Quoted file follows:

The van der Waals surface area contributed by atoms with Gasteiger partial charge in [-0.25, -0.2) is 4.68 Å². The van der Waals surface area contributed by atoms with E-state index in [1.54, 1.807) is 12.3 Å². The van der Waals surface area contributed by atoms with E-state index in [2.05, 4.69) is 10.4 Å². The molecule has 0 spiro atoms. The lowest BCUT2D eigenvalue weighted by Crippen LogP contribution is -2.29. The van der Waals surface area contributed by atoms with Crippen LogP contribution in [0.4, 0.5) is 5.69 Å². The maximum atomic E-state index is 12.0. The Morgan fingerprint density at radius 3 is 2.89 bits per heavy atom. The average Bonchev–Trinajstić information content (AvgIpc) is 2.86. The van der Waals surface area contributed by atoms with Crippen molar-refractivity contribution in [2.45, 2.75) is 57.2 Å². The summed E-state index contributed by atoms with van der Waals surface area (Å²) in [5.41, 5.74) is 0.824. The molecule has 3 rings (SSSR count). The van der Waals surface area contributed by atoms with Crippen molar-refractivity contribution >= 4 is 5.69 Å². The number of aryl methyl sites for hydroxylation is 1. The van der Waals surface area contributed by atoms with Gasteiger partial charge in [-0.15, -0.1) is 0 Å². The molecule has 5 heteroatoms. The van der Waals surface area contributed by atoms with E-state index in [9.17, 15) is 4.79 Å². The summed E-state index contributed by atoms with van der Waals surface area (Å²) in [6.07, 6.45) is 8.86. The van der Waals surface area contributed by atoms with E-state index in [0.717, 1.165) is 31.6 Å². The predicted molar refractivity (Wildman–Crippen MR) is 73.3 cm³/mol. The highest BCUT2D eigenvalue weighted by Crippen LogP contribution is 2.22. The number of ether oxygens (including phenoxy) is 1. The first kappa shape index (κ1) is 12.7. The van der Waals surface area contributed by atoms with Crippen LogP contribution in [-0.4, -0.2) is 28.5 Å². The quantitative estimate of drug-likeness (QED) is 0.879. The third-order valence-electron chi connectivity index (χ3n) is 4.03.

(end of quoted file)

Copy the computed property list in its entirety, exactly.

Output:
The van der Waals surface area contributed by atoms with Gasteiger partial charge in [-0.25, -0.2) is 4.68 Å². The van der Waals surface area contributed by atoms with E-state index in [1.54, 1.807) is 12.3 Å². The van der Waals surface area contributed by atoms with E-state index in [2.05, 4.69) is 10.4 Å². The molecule has 0 spiro atoms. The lowest BCUT2D eigenvalue weighted by Crippen LogP contribution is -2.29. The van der Waals surface area contributed by atoms with Crippen LogP contribution in [0.4, 0.5) is 5.69 Å². The maximum atomic E-state index is 12.0. The Morgan fingerprint density at radius 3 is 2.89 bits per heavy atom. The average Bonchev–Trinajstić information content (AvgIpc) is 2.86. The van der Waals surface area contributed by atoms with Crippen molar-refractivity contribution in [2.45, 2.75) is 57.2 Å². The summed E-state index contributed by atoms with van der Waals surface area (Å²) in [5.41, 5.74) is 0.824. The molecule has 3 rings (SSSR count). The van der Waals surface area contributed by atoms with Crippen molar-refractivity contribution >= 4 is 5.69 Å². The number of aryl methyl sites for hydroxylation is 1. The van der Waals surface area contributed by atoms with Gasteiger partial charge in [-0.15, -0.1) is 0 Å². The molecule has 5 heteroatoms. The van der Waals surface area contributed by atoms with E-state index in [9.17, 15) is 4.79 Å². The summed E-state index contributed by atoms with van der Waals surface area (Å²) in [6.07, 6.45) is 8.86. The van der Waals surface area contributed by atoms with E-state index in [0.717, 1.165) is 31.6 Å². The predicted molar refractivity (Wildman–Crippen MR) is 73.3 cm³/mol. The highest BCUT2D eigenvalue weighted by Crippen LogP contribution is 2.22. The number of ether oxygens (including phenoxy) is 1. The first kappa shape index (κ1) is 12.7. The van der Waals surface area contributed by atoms with Crippen LogP contribution in [-0.4, -0.2) is 28.5 Å². The quantitative estimate of drug-likeness (QED) is 0.879. The third-order valence-electron chi connectivity index (χ3n) is 4.03.